August 7, 2020

Distress for Beirut and the Romans

Metropolitans Elias of Beirut and Hierotheos of Nafpaktos

By Metropolitan Hierotheos of Nafpaktos and Agiou Vlasiou

I have been following these days with distress the terrible explosion in Beirut with so many deaths, injuries and with the destruction of a large part of the city and many churches, hospitals and houses. This event reminded many of an older event, that of the atomic bomb in Hiroshima and Nagasaki, with its terrifying effects on people and the environment.

Both of these events took place on those days when we solemnly celebrate the Feast of the Transfiguration of Christ, where the face of Christ shone like the sun and His garments became as white as the light.

What a difference between the Transfiguration of Christ and the terrible explosions! The uncreated Light of Christ on Mount Tabor is the Kingdom of God, while this explosion is the kingdom of darkness. This difference shows the contradiction of our time. Others glorify the uncreated Light and others scatter the darkness of terror.

I have loved Lebanon and Beirut, since I spent a lot of time in Lebanon and Beirut in 1988-1990, teaching at the Balamand Theological Seminary and then visiting it from time to time, and I am closely associated with many Romans living in the area.

We must not forget that we Greek-Romans have many ties with the Arab-speaking Romans of Lebanon.

Lebanon is the ancient Phoenicia, which was successively subjugated to the Assyrians, the Babylonians, the Persians, then conquered by Alexander the Great, passed to the Seleucids, the Ptolemies and then passed to Roman authority.

It was a section of the Eastern Christian Roman Empire. In the seventh century, various Arab tribes arrived in the area. In the eleventh century, it became part of the Crusader States, and when the Crusaders left it became part of Egypt and Syria. Between the fifteenth and eighteenth centuries, it became part of the Ottoman Empire.

After World War I, in 1920, the Lebanese government was taken over by the League of Nations under the tutelage of the French, and in 1926 it became a Republic and a few years later its independence was recognized. With the Franco-British agreement on 23 December 1945, it was decided to evacuate the French and British troops. From the beginning of 1975 until 1990, when a state of war prevailed with upheavals and abatement, more than 150,000 Lebanese lost their lives and 1/4 of the inhabitants were deported.

It is clear that the historical adventures of Lebanon are very similar to our own adventures. We have many common historical routes. The Lebanese, especially the Roman ones, are a suffering people.

Beirut, the capital of Lebanon, is a beautiful city, which has been described as the "Switzerland of the Near East", "Little Paris" or "Paris of the East" and is a cause of admiration.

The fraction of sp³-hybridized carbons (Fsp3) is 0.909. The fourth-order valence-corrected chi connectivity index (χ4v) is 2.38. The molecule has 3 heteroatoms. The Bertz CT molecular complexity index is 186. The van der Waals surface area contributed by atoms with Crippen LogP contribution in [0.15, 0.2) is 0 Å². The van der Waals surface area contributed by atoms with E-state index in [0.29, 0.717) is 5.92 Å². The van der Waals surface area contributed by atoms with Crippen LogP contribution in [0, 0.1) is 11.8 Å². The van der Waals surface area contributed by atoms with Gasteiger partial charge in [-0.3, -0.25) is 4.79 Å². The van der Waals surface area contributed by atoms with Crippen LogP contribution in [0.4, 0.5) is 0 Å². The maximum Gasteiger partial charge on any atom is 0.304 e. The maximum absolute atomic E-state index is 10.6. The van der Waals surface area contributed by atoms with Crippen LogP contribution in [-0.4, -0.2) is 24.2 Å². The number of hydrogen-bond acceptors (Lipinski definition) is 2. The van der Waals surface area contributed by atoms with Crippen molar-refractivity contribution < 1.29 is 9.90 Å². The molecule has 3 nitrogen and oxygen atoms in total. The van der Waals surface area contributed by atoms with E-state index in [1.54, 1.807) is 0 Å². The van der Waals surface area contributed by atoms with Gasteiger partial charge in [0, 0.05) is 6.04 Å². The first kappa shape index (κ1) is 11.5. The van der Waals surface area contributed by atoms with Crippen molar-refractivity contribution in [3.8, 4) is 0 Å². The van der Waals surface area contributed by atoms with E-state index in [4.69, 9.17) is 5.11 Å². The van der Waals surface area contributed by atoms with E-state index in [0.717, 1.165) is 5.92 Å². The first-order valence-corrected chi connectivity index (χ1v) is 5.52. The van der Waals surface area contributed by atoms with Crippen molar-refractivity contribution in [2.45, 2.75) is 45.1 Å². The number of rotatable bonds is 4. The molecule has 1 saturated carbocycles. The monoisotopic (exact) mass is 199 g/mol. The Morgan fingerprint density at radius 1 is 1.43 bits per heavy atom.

I first went to Beirut on February 28, 1988, which was the Sunday of Orthodox. Although it was a period of civil war, and in fact towards its end many houses were bombed and hotels destroyed, the city stood like a ruling lady and reminded one of its glorious past.

Beirut is an ancient city, the name itself is Canaanite and means "well". It is referred to in the Egyptian archives of 2000 B.C. In Roman times it became known as a Roman colony. Christianity spread here from apostolic times and was considered the seat of a bishop, which belonged to the Metropolitan of Tyre and Phoenicia.

It is known in the Greco-Roman world for the famous Law School and in fact Tribonian, the legal advisor of Emperor Justinian, was a professor of that school.

Various heterodox missionaries were active in Beirut and worked very hard in education, founding schools and universities.

The Orthodox Christians of Lebanon boast that they are Romans. In their homeland they feel the Christian Roman Empire, they follow all the ecclesiastical traditions, and in their churches one of the two choirs of the chanters sings in the Greek language, although most of them do not know Greek. They do this to show their origin, that they are indigenous inhabitants of the area and were subject to Romania-Byzantium.

The Orthodox Metropolitan of Beirut, Elias, studied Theology in Athens and for many years performed an important pastoral work, with churches, schools and hospitals, which are the best in the city. Unfortunately, as one of my former students and now a professor told me over the phone, most of them were destroyed by last night's terrible explosion.

Beirut, like all of Lebanon, was tormented by the multi-year civil war (1975-1990), which I also experienced up close and knew its consequences, but also from constant unrest.

These tragic days my soul, my mind and my heart are there with the suffering people of Lebanon and wounded Beirut. I pray for the Patriarch of Antioch, John, the Metropolitan of Beirut, Elias, the Dean of the Balamand Theological School "St. John of Damascus", Father Porphyrios, my former students who are now Metropolitans, Bishops, Professors and Clerics in Lebanon, and the simple Romans whom I came to know and connected with feelings of love. I pray to God to alleviate their pain and to enlighten the mighty of the earth to help them effectively.

May our prayers be with them, because they are our brother and sister Romans and generally people who are in pain and suffering.

Source: Translated by John Sanidopoulos.